judicial system. At the political level, the regulations on language use
also envisage the alternative use of Italian and German in the meetings
of the regional councils, of the province of Bolzano/Bozen and of the
municipalities, and therefore the use of simultaneous interpretation at
said meetings if requested. As to the Ladins and the use of Ladin
language, they do not enjoy the same legal status as German speakers in
South Tyrol. Article 32 of the enactment decree of 1988 determines that
Ladin citizens can use Ladin only with public administration if the
offices are situated in the Ladin municipalities or if the
provincial/regional offices located throughout the territory are in
charge of representing Ladin interests.
autonomy of the groups enshrined in Article 2 of the ASt regarding all
culture-related issues and provisions for the protection and promotion
of their cultural characteristics, including the proportional allocation
of financial resources, are typical expressions of group protection.
This includes the system of separated schools, based on monolingual
instruction, as well as separated cultural offices. In the plurilingual
Ladin school system however, the principle of ‘teaching language parity’
is applied (hours are given in German and Italian language in an equal
amount, and Ladin itself is also taught and used as a back-up language
while teaching). Tertiary education has been recently established and is
based on trilingualism (German, Italian and English).
status quo of the threefold provincial
schooling system must be considered through the lens of South Tyrol’s
history. After the annexation to Italy in 1919, the fascist occupation
(1922-1943) prohibited the German language. Instruction in German was
slowly re-introduced after 1943. However, the first ASt of 1948 vested
the Autonomous Province of Bolzano/Bozen with primary powers only in
relation to specialised courses in agriculture and commerce; for primary, secondary and upper-secondary education the province was only granted secondary legislative powers
(Alber 2012). The ASt of 1972 attributes to South Tyrol primary and
secondary legislative powers with regard to the school system.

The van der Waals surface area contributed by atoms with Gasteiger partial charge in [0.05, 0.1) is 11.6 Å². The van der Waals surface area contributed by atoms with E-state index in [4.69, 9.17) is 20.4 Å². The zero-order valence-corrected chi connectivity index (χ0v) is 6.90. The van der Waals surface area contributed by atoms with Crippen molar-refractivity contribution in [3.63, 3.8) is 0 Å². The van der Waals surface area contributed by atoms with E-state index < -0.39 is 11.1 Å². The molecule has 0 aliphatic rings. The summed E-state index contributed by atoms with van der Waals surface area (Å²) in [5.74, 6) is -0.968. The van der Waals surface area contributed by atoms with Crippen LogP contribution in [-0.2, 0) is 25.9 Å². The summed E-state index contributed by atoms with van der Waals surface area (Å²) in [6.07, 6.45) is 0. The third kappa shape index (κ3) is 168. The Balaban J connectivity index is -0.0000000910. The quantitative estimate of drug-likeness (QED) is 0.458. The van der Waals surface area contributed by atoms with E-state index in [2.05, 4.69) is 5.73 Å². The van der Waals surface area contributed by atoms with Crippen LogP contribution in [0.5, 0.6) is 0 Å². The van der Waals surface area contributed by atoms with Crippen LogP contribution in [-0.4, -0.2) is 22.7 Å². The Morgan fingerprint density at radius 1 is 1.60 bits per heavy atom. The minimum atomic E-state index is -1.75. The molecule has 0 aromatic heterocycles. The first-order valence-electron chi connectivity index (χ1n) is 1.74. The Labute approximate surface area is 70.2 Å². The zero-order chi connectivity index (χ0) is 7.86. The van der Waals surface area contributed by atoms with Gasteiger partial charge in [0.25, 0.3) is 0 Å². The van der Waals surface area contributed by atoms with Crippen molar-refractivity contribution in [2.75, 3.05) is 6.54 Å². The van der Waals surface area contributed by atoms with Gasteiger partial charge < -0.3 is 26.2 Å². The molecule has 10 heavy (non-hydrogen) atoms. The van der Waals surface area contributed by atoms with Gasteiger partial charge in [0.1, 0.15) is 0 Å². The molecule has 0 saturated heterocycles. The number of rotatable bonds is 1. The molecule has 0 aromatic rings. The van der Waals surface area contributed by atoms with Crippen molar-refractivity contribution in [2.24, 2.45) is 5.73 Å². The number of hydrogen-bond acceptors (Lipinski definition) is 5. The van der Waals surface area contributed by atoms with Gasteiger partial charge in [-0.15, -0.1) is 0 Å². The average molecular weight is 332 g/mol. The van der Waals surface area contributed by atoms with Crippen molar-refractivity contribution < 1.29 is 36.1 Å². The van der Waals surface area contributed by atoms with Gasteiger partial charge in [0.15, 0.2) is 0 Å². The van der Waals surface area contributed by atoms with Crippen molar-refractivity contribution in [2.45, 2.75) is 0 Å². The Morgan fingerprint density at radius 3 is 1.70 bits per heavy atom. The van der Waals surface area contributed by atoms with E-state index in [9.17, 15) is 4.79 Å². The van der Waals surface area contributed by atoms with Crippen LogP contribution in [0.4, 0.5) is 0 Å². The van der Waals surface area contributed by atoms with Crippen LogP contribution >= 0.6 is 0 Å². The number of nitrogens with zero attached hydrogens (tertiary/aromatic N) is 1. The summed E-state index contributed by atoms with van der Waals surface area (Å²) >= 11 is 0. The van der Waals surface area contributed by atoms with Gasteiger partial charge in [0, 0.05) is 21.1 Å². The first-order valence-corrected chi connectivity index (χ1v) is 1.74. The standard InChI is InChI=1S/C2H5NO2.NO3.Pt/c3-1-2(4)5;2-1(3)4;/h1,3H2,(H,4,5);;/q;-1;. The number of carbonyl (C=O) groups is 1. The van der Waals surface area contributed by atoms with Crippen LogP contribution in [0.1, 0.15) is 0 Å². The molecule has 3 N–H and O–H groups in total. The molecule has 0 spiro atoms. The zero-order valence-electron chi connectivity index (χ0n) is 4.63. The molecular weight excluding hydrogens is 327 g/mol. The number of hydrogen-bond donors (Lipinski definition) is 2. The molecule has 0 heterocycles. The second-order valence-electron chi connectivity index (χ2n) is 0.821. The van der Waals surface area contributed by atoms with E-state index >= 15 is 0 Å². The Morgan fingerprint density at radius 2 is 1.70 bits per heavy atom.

According to Article 8 of the ASt, South Tyrol enjoys exclusive
legislative power over nursery schools, school welfare, school buildings
and vocational training. Furthermore, the province is entitled to issue
laws concerning primary and secondary education (and teacher training)
in conformity with the principles established by State legislation.
Article 19 of the ASt provides for regulation on the language of
instruction, in accordance with the principle of monolingual
instruction; it reads, “instruction in the nursery, elementary and
secondary schools is indeed given in the Italian or German mother tongue
of the pupils by instructors for whom that language is also their
mother tongue”. In practice, teachers must be native speakers of the
language they teach. These group rights are, however, balanced by the
individual right of the parents to choose the school system that they
wish their children to attend (according to the principle of free choice
over whether to enrol the pupil in a German- or Italian-speaking
The teaching of the second language is compulsory. Article 19 of the
ASt also provides for special measures in the educational curriculum, as
well as for the structure and administration of the provincial school
system, which are exempt from the principles established by State law
but functional for the needs of South Tyrol. This results in three
independent school authorities (the Italian, the German and the Ladin)
and the obligatory teaching of a second language.
Each of the
school departments, under the control of its respective ministry in the
provincial government, is responsible for the administration of its own
school system, for the management and partial design of the curricula,
and for teachers’ salaries. Diplomas obtained in German language
secondary schools are equivalent to those earned in schools having
Italian as their language of instruction. In order to guarantee this
equivalence, the National Higher Education Council must be consulted
with regard to the teaching programs and examinations. As to the
administration of South Tyrol’s school system, since 1996 the provincial
government appoints both the superintendent (in agreement with the
National Ministry of Education) as well as the German and Ladin school
inspectors (upon prior consultation with the National Ministry of
In the rest of Italy, the regional level is